PITTSBURGH (KDKA) — An Allegheny County Common Pleas judge has been reassigned after reportedly making racially-charged remarks in a closed-door conference.
KDKA Investigator Andy Sheehan has learned that career prosecutor and current Allegheny County Common Pleas Judge Mark Tranquilli has been re-assigned after sources say he made the alleged remark two weeks ago. Now, his future is up in the air.
— Andy Sheehan (@AndySheehankdka) February 4, 2020
Prior to becoming a judge, Tranquilli supervised all homicide prosecutions.
Known as a tough prosecutor, Tranquilli earned a reputation for being tough on crime and defendants but now finds himself re-assigned after reportedly making racially-charged remarks in a closed-door conference.
President Judge Kim Berkley Clark issued an order temporarily re-assigning Tranquilli to summary appeals, where he will review magistrate cases ranging from traffic fines to truancy.
Judge Clark would not comment or confirm whether a complaint against Tranquilli has been filed. No one at the courthouse on Tuesday could remember a president judge taking such a dramatic step against another sitting judge.
But sources say the action comes in response to Tranquilli’s handling of a drug case two weeks ago.
In a closed-door meeting with a defense attorney and an assistant district attorney, the topic was jury selection. According to sources, Tranquilli made a racist characterization of a black female juror and allegedly alluded to the crack-addicted father of the woman’s child.
Sources say it was reported to Judge Clark that Tranquilli inappropriately referred to the juror under a racial stereotype and mused about the unwed father of her child.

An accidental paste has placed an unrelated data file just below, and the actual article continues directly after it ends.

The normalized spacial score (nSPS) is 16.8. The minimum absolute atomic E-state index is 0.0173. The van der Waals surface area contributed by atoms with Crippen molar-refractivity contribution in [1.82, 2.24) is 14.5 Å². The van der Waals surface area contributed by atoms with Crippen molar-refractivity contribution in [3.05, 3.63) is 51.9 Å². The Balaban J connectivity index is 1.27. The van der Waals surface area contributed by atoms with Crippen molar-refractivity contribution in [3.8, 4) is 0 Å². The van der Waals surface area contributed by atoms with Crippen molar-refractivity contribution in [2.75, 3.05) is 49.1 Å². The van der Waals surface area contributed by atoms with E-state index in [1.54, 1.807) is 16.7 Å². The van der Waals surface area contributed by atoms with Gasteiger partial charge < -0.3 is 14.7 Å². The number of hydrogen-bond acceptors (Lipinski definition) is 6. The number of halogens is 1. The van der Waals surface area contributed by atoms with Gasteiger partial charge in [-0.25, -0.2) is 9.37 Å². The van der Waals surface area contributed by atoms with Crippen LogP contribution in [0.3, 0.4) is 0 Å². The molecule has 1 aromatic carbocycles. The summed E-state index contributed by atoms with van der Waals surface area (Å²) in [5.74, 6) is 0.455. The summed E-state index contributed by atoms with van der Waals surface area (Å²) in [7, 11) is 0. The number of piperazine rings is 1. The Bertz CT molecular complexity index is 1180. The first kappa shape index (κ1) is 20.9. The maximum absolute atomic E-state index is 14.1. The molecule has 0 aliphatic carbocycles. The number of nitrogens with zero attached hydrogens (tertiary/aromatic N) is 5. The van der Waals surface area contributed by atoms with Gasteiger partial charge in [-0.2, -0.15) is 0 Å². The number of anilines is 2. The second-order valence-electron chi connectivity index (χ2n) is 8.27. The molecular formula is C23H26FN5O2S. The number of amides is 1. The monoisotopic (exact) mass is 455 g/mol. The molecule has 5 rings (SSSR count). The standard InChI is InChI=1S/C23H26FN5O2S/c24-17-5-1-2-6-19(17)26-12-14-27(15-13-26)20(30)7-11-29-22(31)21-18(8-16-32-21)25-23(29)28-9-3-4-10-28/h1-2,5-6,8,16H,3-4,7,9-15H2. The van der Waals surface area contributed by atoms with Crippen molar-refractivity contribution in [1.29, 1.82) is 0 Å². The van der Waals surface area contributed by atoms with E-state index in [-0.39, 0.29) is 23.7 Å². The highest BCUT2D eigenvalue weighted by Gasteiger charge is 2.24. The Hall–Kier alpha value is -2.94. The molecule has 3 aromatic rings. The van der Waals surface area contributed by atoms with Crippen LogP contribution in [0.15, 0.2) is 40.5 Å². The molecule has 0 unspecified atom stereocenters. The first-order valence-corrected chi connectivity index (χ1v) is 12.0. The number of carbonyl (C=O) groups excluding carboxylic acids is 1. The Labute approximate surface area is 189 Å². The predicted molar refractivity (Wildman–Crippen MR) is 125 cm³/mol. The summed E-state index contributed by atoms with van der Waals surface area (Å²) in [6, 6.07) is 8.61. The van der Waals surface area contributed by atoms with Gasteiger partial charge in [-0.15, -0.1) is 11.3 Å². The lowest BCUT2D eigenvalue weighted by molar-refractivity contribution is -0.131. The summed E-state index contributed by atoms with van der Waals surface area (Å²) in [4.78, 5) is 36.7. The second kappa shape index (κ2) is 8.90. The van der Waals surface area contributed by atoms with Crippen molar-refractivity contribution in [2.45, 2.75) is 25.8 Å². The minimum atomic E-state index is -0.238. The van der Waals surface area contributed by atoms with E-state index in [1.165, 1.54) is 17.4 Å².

There is no transcript of the conference, and no court reporter or stenographer was present.
The defense attorney, Joe Otte, told KDKA no comment; and late last week, the district attorney’s office also had no comment beyond saying it did not file a complaint against Tranquilli.
But in her order, Judge Clark alerts all members of the state Supreme Court of the re-assignment. This will likely be reviewed by that court’s Judicial Inquiry Review Board, but when contacted last week, the board said it also would not confirm or deny whether a complaint had been filed.
In his years as a supervisor of the district attorney’s homicide section, Tranquilli took on all of the big cases.
Among them, Richard Poplawski, who was convicted of killing three Pittsburgh police officers, and Ronald Robinson, who was convicted of shooting Penn Hills Officer Michael Crawshaw.
Tranquilli is a graduate of Baldwin High School and Allegheny College and received his law degree from the University of Pittsburgh. He was elected to the Common Pleas bench in 2013.
Tranquilli was not available for comment.